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As the U.S. Dollar Falls, Invest in Gold Stocks for Capital Appreciation and Yield

With the U.S. dollar continuing to fall, we would be well served to remember the inverse relationship between the dollar and the price of gold, especially if we believe this weakness will continue for the next while. And with doubts over the U.S. tax plan and geopolitical uncertainty, this may very well prove to be the case.

Gold prices continue to rally, as the U.S. dollar is falling, and at the time of writing, gold stands at just under $1,300 per ounce. With this backdrop, investors may want to revisit their portfolios and add to their gold exposure.

And while there are certainly many questions that remain with respect to where gold is going from here, one thing is sure: we continue to see a definite increase in uncertainty and risk in the world, and the price of gold is reflecting this.

In late 2011, gold prices peaked at close to $1,900 per ounce, then retreated steadily to levels of just over $1,000 per ounce at the end of 2015.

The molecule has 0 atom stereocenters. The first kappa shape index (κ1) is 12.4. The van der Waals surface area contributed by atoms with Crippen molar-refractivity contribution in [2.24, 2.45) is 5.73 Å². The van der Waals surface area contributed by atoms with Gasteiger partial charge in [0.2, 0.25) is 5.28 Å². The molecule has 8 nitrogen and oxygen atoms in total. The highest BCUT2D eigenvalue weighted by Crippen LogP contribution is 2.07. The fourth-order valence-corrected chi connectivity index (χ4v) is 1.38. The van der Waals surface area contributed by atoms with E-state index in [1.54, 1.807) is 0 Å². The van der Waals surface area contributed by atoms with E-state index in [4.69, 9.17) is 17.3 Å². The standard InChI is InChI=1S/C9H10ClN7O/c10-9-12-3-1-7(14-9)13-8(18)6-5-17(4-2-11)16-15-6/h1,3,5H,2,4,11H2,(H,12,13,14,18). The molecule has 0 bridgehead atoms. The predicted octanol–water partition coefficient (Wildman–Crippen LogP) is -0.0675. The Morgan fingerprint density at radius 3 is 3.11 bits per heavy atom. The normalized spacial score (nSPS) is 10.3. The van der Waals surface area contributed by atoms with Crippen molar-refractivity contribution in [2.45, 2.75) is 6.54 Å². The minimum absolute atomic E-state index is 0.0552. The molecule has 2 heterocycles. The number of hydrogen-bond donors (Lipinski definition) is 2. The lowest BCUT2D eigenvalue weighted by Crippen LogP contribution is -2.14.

The industry has suffered through a period of record production and declining demand and, in response, has worked hard at reducing costs and improving balance sheets, and this leaves gold producers in a good position operationally and financially to reap the rewards of rising gold prices.

Agnico Eagle Mines Ltd. (TSX:AEM)(NYSE:AEM) is a great place to start.

With the company reporting third-quarter results that were well above expectations (EPS of $0.29 versus expectations of $0.16), and guidance being increased again, this stock makes a great addition to investors’ portfolios.

The stock has a dividend yield of 1%, but the key here is that the dividend was increased by 10%, and the company continues to perform better than its guidance.

Gold production in the quarter was 454 ounces, 9.1% higher than the same quarter last year. And, just as important, the company achieved an all-in sustaining cost per ounce (AISC) of $789, which was also better than expected.

Going forward, the company increased its gold production target and decreased its AISC to $820-870. This compares to prior guidance of $830-880 and initial 2017 guidance of $850-900.

Those are pretty significant changes for the better.

Lastly, worth noting is the fact that Agnico Eagle has shored up its balance sheet and currently has a debt-to-capitalization ratio of 21.9% and almost $1 billion in cash and short-term investments.

In summary, for investors interested in ramping up their gold holdings, consider Agnico Eagle Mines for its operational excellence and strong organic growth profile.

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Fool contributor Karen Thomas does not own shares in any of the companies listed in this article.

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